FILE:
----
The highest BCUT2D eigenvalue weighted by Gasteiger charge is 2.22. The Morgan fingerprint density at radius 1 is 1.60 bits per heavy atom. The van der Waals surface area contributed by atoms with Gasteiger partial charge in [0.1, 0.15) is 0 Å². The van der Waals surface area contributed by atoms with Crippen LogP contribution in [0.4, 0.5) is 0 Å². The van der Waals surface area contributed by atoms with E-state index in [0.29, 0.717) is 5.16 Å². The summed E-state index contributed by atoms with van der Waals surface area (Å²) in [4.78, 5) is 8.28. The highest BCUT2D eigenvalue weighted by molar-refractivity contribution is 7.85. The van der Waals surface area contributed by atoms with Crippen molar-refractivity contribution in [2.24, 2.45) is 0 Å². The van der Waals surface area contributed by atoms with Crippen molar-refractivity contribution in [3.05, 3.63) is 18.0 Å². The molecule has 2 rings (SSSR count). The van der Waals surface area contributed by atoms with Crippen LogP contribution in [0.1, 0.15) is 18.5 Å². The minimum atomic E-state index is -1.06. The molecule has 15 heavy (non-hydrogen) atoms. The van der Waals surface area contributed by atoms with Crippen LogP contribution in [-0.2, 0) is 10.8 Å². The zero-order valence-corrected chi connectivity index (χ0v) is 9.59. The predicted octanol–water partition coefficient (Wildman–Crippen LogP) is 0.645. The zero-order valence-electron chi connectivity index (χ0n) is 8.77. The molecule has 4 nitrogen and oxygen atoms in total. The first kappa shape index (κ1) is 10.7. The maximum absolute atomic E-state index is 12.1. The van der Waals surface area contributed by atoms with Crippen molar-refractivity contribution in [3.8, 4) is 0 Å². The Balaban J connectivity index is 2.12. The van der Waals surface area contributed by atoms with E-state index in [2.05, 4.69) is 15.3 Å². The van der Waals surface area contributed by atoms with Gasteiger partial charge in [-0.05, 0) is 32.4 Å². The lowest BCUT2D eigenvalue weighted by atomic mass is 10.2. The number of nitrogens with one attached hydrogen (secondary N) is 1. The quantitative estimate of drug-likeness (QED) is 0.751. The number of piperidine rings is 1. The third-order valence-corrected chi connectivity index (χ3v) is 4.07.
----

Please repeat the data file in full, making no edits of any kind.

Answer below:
The highest BCUT2D eigenvalue weighted by Gasteiger charge is 2.22. The Morgan fingerprint density at radius 1 is 1.60 bits per heavy atom. The van der Waals surface area contributed by atoms with Gasteiger partial charge in [0.1, 0.15) is 0 Å². The van der Waals surface area contributed by atoms with Crippen LogP contribution in [0.4, 0.5) is 0 Å². The van der Waals surface area contributed by atoms with E-state index in [0.29, 0.717) is 5.16 Å². The summed E-state index contributed by atoms with van der Waals surface area (Å²) in [4.78, 5) is 8.28. The highest BCUT2D eigenvalue weighted by molar-refractivity contribution is 7.85. The van der Waals surface area contributed by atoms with Crippen molar-refractivity contribution in [2.24, 2.45) is 0 Å². The van der Waals surface area contributed by atoms with Crippen molar-refractivity contribution in [3.05, 3.63) is 18.0 Å². The molecule has 2 rings (SSSR count). The van der Waals surface area contributed by atoms with Crippen LogP contribution in [0.1, 0.15) is 18.5 Å². The minimum atomic E-state index is -1.06. The molecule has 15 heavy (non-hydrogen) atoms. The van der Waals surface area contributed by atoms with Crippen LogP contribution in [-0.2, 0) is 10.8 Å². The zero-order valence-corrected chi connectivity index (χ0v) is 9.59. The predicted octanol–water partition coefficient (Wildman–Crippen LogP) is 0.645. The zero-order valence-electron chi connectivity index (χ0n) is 8.77. The molecule has 4 nitrogen and oxygen atoms in total. The first kappa shape index (κ1) is 10.7. The maximum absolute atomic E-state index is 12.1. The van der Waals surface area contributed by atoms with Crippen molar-refractivity contribution in [3.8, 4) is 0 Å². The Balaban J connectivity index is 2.12. The van der Waals surface area contributed by atoms with E-state index in [2.05, 4.69) is 15.3 Å². The van der Waals surface area contributed by atoms with Gasteiger partial charge in [-0.05, 0) is 32.4 Å². The lowest BCUT2D eigenvalue weighted by atomic mass is 10.2. The number of nitrogens with one attached hydrogen (secondary N) is 1. The quantitative estimate of drug-likeness (QED) is 0.751. The number of piperidine rings is 1. The third-order valence-corrected chi connectivity index (χ3v) is 4.07.